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In a completely original analysis, McCoy explores America’s rise as a world power, from the 1890s through the Cold War and its bid to extend its hegemony deep into the twenty-first century through a fusion of cyberwar, space warfare, trade pacts, and military alliances. McCoy then analyzes the marquee instruments of American hegemony—covert intervention, client elites, psychological torture, and worldwide surveillance. Alfred W. McCoy’s 2009 book Policing America’s Empire won the Kahin Prize from the Association for Asian Studies.
In the Shadows of the Kremlin and the White House provides the first comparative study of the Soviet / Russian and Western press coverage of Africa. It analyzes Africa's image in the ex-Soviet and Western press by comparing news coverage of Africa in general under the two press systems. For this purpose, three Soviet publications Pravda, Izvestia, Novoe Vremya and three Western print media the Daily Telegraph (Britain), New York Times, and Newsweek were content-analyzed for a 16 year period (1982-1998)."
How did Austrian writers grapple with their country’s problematic twentieth-century history? Nine scholars investigate how the complex role of the national past changed the content and context of Austria’s literature. Contributions range from Klaus Zeyringer’s aggressive argument for an authentically Austrian literature, to the late Harry Zohn’s autobiographical insights of a transplanted Viennese. Probing essays examine the Liberal and the National-Socialist era writers in exile and in their roles as post-war social critics. Shadows of the Past also puts the authors themselves in the spotlight: A «mini-reader» of hard-hitting as well as humorous narrative texts complements the literary history that begins the volume. Written by Barbara Frischmuth, Elisabeth Reichart, and Erich Wolfgang Skwara, these six texts are accompanied by helpful introductions to each author. As a further aid for English-speaking readers, the original in German literary and critical texts are translated for the first time. Shadows of the Past allows students of European culture and comparative literature to experience a dramatic century in Austrian literature and history.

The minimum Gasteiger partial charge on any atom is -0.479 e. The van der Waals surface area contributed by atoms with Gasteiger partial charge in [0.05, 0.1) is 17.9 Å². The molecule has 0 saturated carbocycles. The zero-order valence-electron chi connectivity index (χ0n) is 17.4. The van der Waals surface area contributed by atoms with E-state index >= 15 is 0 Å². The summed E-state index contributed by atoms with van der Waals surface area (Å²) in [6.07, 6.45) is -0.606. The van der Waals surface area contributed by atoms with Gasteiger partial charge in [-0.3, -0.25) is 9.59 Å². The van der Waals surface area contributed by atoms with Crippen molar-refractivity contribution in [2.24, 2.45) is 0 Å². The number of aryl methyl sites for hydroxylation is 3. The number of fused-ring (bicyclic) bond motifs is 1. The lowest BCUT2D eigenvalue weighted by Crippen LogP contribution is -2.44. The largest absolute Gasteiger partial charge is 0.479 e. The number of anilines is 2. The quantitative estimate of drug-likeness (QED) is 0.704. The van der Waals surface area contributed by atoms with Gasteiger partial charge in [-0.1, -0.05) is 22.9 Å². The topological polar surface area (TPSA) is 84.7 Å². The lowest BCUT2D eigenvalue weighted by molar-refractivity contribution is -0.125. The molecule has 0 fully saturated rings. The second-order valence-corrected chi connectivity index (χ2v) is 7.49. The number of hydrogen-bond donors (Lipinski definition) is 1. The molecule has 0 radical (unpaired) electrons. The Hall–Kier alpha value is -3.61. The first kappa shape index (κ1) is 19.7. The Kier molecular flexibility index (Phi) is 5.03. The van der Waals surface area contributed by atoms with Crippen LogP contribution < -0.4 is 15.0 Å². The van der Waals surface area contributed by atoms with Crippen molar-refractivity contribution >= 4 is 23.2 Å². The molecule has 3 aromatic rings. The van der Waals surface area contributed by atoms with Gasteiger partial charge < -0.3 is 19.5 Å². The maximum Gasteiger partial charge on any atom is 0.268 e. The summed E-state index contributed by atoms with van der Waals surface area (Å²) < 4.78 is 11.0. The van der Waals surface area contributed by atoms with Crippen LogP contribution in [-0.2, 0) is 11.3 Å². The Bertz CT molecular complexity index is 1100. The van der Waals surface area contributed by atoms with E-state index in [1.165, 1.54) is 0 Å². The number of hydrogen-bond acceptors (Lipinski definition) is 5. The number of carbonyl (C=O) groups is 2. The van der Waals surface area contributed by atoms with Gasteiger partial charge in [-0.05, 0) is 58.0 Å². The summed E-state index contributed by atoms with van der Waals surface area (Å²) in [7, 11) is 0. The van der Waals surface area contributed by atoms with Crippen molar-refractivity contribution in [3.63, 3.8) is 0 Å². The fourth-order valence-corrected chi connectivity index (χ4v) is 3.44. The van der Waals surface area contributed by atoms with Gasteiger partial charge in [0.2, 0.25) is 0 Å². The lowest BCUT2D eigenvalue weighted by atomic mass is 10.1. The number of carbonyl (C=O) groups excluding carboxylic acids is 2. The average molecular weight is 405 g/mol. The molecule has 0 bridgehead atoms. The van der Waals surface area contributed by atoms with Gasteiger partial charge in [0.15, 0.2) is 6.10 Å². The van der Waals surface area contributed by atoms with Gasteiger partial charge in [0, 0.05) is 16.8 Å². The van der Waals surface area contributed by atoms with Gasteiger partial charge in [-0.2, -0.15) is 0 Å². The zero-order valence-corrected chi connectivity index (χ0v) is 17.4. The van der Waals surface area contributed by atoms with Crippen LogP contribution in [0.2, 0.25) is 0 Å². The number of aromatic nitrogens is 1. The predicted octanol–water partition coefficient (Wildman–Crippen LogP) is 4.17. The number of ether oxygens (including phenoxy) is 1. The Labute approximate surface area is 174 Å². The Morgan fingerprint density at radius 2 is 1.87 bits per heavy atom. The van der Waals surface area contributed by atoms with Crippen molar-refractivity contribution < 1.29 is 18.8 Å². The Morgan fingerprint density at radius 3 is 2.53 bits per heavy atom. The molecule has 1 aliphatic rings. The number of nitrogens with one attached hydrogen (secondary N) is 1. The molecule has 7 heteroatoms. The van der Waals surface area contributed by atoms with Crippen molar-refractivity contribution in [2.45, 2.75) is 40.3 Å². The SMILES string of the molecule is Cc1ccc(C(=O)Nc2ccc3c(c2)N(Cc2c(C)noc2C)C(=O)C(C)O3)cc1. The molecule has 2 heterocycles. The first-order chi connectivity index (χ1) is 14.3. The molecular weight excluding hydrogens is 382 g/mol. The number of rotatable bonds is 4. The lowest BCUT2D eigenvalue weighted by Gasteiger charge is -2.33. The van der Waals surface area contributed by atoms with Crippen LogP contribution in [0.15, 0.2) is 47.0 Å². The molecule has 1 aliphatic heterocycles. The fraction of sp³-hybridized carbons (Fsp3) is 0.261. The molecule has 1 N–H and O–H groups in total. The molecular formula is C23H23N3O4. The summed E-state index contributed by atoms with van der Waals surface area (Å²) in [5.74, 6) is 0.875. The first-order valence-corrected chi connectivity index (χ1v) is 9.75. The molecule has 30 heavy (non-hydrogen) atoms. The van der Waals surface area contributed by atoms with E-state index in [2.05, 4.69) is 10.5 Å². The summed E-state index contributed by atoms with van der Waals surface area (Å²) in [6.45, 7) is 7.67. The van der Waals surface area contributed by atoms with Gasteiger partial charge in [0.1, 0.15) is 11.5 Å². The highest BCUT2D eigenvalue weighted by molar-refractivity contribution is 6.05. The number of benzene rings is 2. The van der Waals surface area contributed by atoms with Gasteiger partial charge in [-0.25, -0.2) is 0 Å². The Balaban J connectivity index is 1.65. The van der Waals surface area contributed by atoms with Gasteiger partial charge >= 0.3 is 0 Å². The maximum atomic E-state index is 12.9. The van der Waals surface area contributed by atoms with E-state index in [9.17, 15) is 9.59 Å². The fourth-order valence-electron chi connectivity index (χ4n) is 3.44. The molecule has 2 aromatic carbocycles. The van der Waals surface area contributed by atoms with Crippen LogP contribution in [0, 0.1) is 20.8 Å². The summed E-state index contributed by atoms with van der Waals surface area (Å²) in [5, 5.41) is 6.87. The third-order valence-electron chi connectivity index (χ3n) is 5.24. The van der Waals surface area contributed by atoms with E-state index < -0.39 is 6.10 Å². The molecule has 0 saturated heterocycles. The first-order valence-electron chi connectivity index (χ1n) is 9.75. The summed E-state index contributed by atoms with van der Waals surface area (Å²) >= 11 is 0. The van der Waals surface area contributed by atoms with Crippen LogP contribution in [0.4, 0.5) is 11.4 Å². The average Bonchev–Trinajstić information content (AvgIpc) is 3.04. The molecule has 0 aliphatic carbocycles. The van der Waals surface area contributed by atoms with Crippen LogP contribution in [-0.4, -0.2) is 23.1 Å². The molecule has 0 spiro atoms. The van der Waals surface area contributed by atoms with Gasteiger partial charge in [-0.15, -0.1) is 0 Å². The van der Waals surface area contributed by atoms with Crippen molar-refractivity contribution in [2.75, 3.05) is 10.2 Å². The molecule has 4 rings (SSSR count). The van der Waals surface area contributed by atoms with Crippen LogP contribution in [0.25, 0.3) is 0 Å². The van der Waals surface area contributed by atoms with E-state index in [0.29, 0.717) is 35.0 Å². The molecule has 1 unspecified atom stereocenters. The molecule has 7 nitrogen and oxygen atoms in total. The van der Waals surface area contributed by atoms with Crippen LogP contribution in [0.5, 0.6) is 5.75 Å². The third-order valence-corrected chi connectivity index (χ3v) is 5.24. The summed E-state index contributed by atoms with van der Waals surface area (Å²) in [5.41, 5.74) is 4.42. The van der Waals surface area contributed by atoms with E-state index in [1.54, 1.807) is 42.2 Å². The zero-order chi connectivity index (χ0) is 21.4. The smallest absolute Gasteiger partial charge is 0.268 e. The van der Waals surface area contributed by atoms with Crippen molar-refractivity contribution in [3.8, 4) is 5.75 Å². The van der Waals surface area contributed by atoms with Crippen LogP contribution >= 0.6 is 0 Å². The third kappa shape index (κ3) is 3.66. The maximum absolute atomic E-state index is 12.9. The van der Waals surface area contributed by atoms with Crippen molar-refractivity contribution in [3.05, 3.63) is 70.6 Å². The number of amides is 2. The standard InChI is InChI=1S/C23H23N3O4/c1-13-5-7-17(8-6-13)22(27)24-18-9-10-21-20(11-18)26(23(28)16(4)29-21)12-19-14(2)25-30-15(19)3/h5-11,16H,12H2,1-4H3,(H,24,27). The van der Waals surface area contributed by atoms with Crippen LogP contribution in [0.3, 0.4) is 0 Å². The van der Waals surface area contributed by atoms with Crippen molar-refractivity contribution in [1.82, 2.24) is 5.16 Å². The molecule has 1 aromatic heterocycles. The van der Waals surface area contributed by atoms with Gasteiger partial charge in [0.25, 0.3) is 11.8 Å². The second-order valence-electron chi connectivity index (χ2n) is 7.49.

From Out of the Shadows was the first full study of Mexican-American women in the twentieth century. Beginning with the first wave of Mexican women crossing the border early in the century, historian Vicki L. Ruiz reveals the struggles they have faced and the communities they have built. In a narrative enhanced by interviews and personal stories, she shows how from labor camps, boxcar settlements, and urban barrios, Mexican women nurtured families, worked for wages, built extended networks, and participated in community associations--efforts that helped Mexican Americans find their own place in America. She also narrates the tensions that arose between generations, as the parents tried to rein in young daughters eager to adopt American ways. Finally, the book highlights the various forms of political protest initiated by Mexican-American women, including civil rights activity and protests against the war in Vietnam. For this new edition of From Out of the Shadows, Ruiz has written an afterword that continues the story of the Mexicana experience in the United States, as well as outlines new additions to the growing field of Latina history.